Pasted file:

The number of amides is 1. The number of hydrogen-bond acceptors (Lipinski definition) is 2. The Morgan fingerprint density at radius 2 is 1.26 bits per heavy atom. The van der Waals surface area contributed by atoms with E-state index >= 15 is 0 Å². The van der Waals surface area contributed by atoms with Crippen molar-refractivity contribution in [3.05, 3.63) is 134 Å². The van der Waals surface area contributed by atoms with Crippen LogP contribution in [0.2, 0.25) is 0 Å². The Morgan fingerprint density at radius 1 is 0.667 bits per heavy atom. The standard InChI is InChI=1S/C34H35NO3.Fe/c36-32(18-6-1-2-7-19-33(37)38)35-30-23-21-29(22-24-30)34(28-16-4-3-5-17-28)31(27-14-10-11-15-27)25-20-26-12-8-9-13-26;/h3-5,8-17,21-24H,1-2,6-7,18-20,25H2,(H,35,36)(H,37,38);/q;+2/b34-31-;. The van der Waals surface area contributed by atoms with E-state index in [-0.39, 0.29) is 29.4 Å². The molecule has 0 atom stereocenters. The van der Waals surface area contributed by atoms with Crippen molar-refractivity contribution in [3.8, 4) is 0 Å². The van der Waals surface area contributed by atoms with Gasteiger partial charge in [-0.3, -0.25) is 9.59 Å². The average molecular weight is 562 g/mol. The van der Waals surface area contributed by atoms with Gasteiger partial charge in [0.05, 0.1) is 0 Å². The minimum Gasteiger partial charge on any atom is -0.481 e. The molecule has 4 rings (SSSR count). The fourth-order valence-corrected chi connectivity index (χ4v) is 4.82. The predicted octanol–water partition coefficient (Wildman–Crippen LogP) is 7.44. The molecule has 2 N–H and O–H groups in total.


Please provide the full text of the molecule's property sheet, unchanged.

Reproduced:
The number of amides is 1. The number of hydrogen-bond acceptors (Lipinski definition) is 2. The Morgan fingerprint density at radius 2 is 1.26 bits per heavy atom. The van der Waals surface area contributed by atoms with E-state index >= 15 is 0 Å². The van der Waals surface area contributed by atoms with Crippen molar-refractivity contribution in [3.05, 3.63) is 134 Å². The van der Waals surface area contributed by atoms with Crippen LogP contribution in [0.2, 0.25) is 0 Å². The Morgan fingerprint density at radius 1 is 0.667 bits per heavy atom. The standard InChI is InChI=1S/C34H35NO3.Fe/c36-32(18-6-1-2-7-19-33(37)38)35-30-23-21-29(22-24-30)34(28-16-4-3-5-17-28)31(27-14-10-11-15-27)25-20-26-12-8-9-13-26;/h3-5,8-17,21-24H,1-2,6-7,18-20,25H2,(H,35,36)(H,37,38);/q;+2/b34-31-;. The van der Waals surface area contributed by atoms with E-state index in [-0.39, 0.29) is 29.4 Å². The molecule has 0 atom stereocenters. The van der Waals surface area contributed by atoms with Crippen molar-refractivity contribution in [3.8, 4) is 0 Å². The van der Waals surface area contributed by atoms with Gasteiger partial charge in [-0.3, -0.25) is 9.59 Å². The average molecular weight is 562 g/mol. The van der Waals surface area contributed by atoms with Gasteiger partial charge in [0.05, 0.1) is 0 Å². The minimum Gasteiger partial charge on any atom is -0.481 e. The molecule has 4 rings (SSSR count). The fourth-order valence-corrected chi connectivity index (χ4v) is 4.82. The predicted octanol–water partition coefficient (Wildman–Crippen LogP) is 7.44. The molecule has 2 N–H and O–H groups in total.